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A Hydrogen-focused Edition for the Solar & Energy Boat Challenge

For this pretty unusual edition, as it was impossible for the international teams to travel, the Yacht Club of Monaco offered contestants a new competition format favoring open source information sharing with online auditions.

Energy Observer is one of its main partners and Jérémie Lagarrigue, CEO of Energy Observer Developments (EODev) and President of the Technical Jury, contributed to the implementation of the Energy Class, whose main goal for competitors is to improve the performance of a vessel based on a fixed amount of energy and an identical boat structure.

The 2020 edition showcased a wealth of innovations

Once again the Monaco Solar & Energy Boat Challenge, which for seven years has promoted alternative motorised boat propulsion initiatives in collaboration with the Prince Albert II of Monaco Foundation and International Powerboating Federation, has proved synonymous with innovation and progress in yachting.

Eighteen teams, representing twelve nations, stepped up to present their project online to a Technical Jury comprised of the engineer Marco Casiraghi who initiated the project, Erwann Lebel, naval architect at Espen Oeino International, and Jérémie Lagarrigue.

Divided into 3 classes (Solar, Energy, and Open Sea), most participants entered all three prize categories: The Innovation Prize, The Eco-Conception Prize, and The Spirit Prize.

Eco Conception Prize - SBM Offshore E-Racing Team (Monaco)

The efficiency of the materials and processes used, the scientific contribution, and the candidates' commitment to the sharing of good practices were honored in this category.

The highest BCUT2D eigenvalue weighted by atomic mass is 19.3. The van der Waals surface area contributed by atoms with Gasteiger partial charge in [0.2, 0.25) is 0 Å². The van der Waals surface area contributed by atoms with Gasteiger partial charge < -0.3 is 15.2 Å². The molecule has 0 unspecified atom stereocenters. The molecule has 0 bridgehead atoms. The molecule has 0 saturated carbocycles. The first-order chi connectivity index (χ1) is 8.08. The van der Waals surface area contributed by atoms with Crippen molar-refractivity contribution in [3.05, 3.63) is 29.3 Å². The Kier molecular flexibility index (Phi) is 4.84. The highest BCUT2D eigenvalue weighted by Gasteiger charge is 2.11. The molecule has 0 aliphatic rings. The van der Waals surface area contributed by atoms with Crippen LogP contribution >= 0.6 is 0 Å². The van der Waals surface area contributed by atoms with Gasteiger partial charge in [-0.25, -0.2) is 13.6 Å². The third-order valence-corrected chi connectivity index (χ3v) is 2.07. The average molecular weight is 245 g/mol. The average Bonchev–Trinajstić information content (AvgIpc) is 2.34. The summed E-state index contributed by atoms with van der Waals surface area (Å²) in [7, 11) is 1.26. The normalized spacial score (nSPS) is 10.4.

Registered in the Energy Class for their second participation, the Monegasque Team had Sustainability at the core of the project, in terms of the lifecycle of the cockpit, the use of different materials as well as the propulsion system.

They opted for hydrogen propulsion using components that met reuse and recycling requirements in a highly technological context. The cockpit was made of aluminum while more than half the mass of its structural components were either recycled or recyclable elements.

Innovation Prize - Técnico Solar Boat (Portugal)

For that Prize, the teams had to submit a written presentation supported by pictures, sketches, or videos, as well as the results of the tests carried out to prove the efficiency of the boat. That prize was won hands down by the Técnico Solar Boat team from Portugal in the Energy Class category.

Inspired by Energy Observer, they stood out for their hydrogen-powered boat concept, using a 5kW fuel cell, and hope, in a near future, to have a system in place to filter seawater for the electrolysis process, itself powered by solar panels, and use the hydrogen produced to power their tailor-made fuel cell.

Spirit Prize - TU Delft Boat Team (The Netherlands)

The Spirit Prize, won by the TU Delft Boat Team, not only reflected the spirit of the competition, but also the originality of presentation in the form of a short video.

The young Dutch engineers brilliantly retraced and illustrated their last months of technical research, and demonstrated great adaptability and solidarity, especially when the Netherlands went into lockdown, which prevented them from making progress as fast as they wanted.

A project showing the importance of team spirit!

Two Special Prizes

Unable to decide between them, the international jury wanted to put under the spotlight and honor two other teams with the ‘Coup de Coeur’ prize.

The first one was awarded to the Hydros Team UI (Indonesia). Already present in Monaco last year, this Indonesian team competed for all three prizes with a boat powered by a battery and solar panels. Winner of the Spirit Prize in 2019, this young team once again demonstrated a commitment to renewable energy solutions that could be applied in Indonesia. A worthy motivation which moved the Technical Jury.

Another very promising project, from Hynova (France), was awarded the second “Coup de Coeur” prize. Participating for the first time in the Open Sea Class, this 40-foot prototype boat is powered by an electric engine, itself powered by hydrogen from a fuel cell. Their objective is to promote hydrogen as a green alternative energy source: an inspiring project that is becoming a reality!

All information are available on the website of the event.